Press Releases

Senators’ Bipartisan Bill Will Help Americans Hold Government Accountable;

Franken Plans to Hold Hearing with Top Officials, Privacy Experts, Google

WASHINGTON, D.C. [10/30/13]—Today, U.S. Sens. Al Franken (D-Minn.) and Dean Heller (R-Nev.) continued their push to help Americans hold the government accountable by reintroducing a bill to increase transparency over government surveillance of American citizens. In addition, Sen. Franken announced that he plans to hold a hearing on his bill on Wednesday, Nov. 13, that will include participation from top administration officials, privacy experts, and a representative from Google.

The bipartisan Surveillance Transparency Act of 2013, which was first introduced in the summer and is being reintroduced today with new provisions, is the leading surveillance transparency bill in the Senate. The legislation would expand and improve ongoing government reporting about programs under the PATRIOT Act and the Foreign Intelligence Surveillance Act that have recently been the subject of controversy. It would also provide Americans with the basic information they need to decide for themselves whether the government is giving due weight to both privacy and national security. 

“The American public is naturally suspicious of executive power, and when things are done secretly, they tend to think that power is being abused,” said Sen. Franken. “And right now, the public isn’t getting the most basic information about what’s going on with government surveillance programs. That needs to change. My bill would require the NSA to disclose to the public how many Americans are having their data collected, and how many are having their information looked at. This legislation goes a long way toward increasing transparency over these programs, and I look forward to holding a hearing on it in my subcommittee.”

“The American people have a right to know what their government is doing. While I personally believe that the practice of bulk data collection should be eliminated, the government can at least take immediate steps to increase transparency in programs that have many Americans suspicious.  In addition, private companies who have been served a subpoena should be able to share basic information with their customers. Protecting Americans’ privacy is a bipartisan issue, which is why I am glad to be working with Senator Franken on this legislation,” said Sen. Heller.

Right now, federal laws require the government to publicly disclose only a minimum amount of information about these programs. The Administration recently decided to supplement this reporting with additional voluntary and ad hoc disclosures. The companies involved in these programs are subject to strict gag orders. The bill would make it easier for companies to voluntarily disclose general information about the number of requests they receive and the number of their users affected.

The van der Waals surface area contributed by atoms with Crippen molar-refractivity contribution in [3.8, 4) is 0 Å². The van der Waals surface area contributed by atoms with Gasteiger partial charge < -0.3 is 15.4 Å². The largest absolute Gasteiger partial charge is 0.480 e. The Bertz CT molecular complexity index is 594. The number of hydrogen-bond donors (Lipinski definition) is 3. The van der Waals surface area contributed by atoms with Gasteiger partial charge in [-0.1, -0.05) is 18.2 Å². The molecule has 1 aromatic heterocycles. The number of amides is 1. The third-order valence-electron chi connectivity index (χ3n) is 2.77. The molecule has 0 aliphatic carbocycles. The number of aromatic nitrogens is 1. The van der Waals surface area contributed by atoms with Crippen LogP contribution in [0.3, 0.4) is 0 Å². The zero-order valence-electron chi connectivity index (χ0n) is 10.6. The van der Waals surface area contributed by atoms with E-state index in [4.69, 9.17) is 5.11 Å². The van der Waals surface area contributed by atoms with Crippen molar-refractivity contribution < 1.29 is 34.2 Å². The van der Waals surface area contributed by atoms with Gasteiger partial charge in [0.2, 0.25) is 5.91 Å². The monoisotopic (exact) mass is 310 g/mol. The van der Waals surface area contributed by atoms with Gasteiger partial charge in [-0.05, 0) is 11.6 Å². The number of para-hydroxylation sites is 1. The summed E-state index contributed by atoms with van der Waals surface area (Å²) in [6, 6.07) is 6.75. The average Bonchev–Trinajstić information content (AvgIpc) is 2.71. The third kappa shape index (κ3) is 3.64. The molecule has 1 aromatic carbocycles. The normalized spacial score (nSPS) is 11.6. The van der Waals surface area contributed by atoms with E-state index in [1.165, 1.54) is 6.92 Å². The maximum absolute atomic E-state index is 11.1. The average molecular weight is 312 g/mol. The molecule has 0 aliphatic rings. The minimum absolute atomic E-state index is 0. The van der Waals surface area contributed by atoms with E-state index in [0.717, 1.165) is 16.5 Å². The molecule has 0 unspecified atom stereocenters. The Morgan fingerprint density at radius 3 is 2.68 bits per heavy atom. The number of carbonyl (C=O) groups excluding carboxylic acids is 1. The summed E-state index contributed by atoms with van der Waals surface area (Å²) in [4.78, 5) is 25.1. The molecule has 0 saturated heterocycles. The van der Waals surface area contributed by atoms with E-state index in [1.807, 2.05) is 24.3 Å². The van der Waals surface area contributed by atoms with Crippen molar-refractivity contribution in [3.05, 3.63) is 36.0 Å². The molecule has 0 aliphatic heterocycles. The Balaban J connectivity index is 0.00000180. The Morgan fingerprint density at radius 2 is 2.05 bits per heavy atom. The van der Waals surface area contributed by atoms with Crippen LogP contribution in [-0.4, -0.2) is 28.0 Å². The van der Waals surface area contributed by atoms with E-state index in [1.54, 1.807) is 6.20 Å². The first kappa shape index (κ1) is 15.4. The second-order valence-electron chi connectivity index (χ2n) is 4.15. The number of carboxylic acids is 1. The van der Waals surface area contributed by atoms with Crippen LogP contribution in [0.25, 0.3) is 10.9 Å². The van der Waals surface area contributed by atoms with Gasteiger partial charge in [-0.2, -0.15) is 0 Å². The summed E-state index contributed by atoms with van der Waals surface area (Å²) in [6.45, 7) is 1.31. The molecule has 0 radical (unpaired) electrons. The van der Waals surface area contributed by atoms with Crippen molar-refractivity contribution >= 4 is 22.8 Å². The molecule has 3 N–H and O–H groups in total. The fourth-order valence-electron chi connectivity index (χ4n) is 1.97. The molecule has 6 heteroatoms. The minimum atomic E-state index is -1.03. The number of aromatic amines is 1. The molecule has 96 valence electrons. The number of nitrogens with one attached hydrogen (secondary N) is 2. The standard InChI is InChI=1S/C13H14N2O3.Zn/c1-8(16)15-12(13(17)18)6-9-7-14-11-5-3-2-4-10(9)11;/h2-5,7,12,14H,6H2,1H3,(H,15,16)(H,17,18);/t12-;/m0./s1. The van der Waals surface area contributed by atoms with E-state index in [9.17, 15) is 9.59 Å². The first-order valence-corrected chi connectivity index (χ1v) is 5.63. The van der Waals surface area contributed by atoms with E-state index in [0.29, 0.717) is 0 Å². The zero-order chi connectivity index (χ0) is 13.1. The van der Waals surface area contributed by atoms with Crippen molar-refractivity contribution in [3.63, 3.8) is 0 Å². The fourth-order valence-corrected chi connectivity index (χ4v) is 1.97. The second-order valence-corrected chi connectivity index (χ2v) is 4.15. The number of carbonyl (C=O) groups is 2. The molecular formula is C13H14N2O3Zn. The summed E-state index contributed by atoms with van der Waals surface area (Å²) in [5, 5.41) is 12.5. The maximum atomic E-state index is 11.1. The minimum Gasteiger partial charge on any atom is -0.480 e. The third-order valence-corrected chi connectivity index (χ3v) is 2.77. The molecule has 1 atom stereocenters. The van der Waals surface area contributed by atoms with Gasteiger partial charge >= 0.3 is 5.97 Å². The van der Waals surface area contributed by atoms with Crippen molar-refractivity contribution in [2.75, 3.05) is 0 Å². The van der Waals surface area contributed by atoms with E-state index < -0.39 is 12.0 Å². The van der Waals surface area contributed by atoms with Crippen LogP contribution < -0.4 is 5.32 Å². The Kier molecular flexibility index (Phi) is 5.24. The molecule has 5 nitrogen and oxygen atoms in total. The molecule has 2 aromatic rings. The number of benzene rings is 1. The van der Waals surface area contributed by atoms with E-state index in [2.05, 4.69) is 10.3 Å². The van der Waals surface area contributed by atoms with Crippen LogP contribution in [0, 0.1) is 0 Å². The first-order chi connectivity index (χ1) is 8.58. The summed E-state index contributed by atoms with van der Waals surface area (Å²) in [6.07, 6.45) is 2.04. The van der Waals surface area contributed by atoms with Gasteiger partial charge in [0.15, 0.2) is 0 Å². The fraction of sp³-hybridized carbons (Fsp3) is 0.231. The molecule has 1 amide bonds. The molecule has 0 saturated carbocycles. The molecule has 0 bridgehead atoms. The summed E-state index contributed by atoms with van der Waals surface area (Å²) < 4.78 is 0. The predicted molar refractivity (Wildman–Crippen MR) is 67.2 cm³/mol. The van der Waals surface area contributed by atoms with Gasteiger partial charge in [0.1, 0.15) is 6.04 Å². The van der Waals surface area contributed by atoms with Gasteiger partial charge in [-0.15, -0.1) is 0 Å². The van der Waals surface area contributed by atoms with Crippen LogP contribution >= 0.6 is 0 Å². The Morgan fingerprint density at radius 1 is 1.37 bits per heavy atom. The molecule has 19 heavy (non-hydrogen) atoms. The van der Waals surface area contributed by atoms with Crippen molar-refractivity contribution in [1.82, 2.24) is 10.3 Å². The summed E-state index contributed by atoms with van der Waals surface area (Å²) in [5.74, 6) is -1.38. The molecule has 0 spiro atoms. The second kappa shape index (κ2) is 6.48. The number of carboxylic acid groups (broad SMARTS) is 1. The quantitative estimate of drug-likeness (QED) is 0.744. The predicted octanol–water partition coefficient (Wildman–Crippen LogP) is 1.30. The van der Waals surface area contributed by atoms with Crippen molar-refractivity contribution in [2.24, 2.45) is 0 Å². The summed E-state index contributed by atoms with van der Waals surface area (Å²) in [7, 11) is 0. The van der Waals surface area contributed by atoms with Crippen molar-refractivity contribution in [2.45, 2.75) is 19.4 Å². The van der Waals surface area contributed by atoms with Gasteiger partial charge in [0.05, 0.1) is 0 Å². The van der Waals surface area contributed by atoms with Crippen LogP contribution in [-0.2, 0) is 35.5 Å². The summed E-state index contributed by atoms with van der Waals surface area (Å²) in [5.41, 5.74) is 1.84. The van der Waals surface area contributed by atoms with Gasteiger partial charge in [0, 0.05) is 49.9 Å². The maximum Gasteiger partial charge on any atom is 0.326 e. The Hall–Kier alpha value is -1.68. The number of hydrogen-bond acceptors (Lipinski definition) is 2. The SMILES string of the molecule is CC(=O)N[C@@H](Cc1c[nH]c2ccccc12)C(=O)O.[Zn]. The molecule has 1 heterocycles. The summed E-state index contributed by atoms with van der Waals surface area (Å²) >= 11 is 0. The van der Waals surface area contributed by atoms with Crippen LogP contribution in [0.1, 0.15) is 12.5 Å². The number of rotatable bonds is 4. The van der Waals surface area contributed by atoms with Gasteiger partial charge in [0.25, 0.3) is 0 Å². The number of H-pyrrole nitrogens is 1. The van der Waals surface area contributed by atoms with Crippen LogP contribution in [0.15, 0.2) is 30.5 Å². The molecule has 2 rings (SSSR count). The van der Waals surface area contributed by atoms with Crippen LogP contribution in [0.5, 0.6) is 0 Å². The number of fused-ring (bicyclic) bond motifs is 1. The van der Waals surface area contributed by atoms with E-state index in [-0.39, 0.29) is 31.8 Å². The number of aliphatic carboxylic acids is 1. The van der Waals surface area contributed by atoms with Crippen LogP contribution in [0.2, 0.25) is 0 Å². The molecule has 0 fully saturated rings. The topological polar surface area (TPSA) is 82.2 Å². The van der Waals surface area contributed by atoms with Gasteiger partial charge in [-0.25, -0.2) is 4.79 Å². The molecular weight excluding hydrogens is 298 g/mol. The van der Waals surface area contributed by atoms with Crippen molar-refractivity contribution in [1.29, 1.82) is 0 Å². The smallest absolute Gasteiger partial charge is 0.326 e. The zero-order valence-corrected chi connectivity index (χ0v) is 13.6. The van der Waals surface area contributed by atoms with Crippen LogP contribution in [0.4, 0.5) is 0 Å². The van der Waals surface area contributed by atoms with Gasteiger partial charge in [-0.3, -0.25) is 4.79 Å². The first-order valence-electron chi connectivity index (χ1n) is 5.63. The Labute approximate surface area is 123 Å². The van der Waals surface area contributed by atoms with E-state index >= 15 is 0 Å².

Sen. Franken is the Chairman of the Judiciary Subcommittee on Privacy, Technology, and the Law and is a long-time advocate of government surveillance transparency. In 2011 and 2012, he cosponsored legislation to increase transparency and oversight of government surveillance programs. When these measures did not pass, he voted against reauthorizing key provisions of both the PATRIOT Act and the Foreign Intelligence Surveillance Act.

The Surveillance Transparency Act of 2013 would do the following:

Require the government to report annually on:

  • The number of Foreign Intelligence Surveillance Court orders issued under key provisions of the PATRIOT Act and FISA;
  • The general categories of information collected;
  • The number of American citizens and permanent residents whose information was collected under the categories;
  • The number of American citizens and permanent residents whose information was actually reviewed by federal agents; and
  • The number of searches run on that data, including the number of searches run based on data from American citizens and permanent residents.

Allow companies to voluntarily disclose:

  • The number of orders they received and complied with;
  • The general categories of information they produced; and
  • The number of users whose information was produced in those categories.

Working with Sen. Heller, Sen. Franken has added two new provisions to strengthen the bill. These provisions will ensure that the bill’s reporting requirements for the government cannot be used to justify the collection of any new personal information, or to justify any additional spending. You can read more about the Surveillance Transparency Act of 2013 here and find bill text here. You can watch video of Sen. Franken discussing the need for increased transparency during a Senate Judiciary Committee hearing from July here.

Sen. Franken's legislation responds to the concerns of over 60 leading Internet companies and advocacy groups who recently wrote the President and Congressional leaders to demand more government disclosure on surveillance programs and the ability to release information on data the government is requesting.

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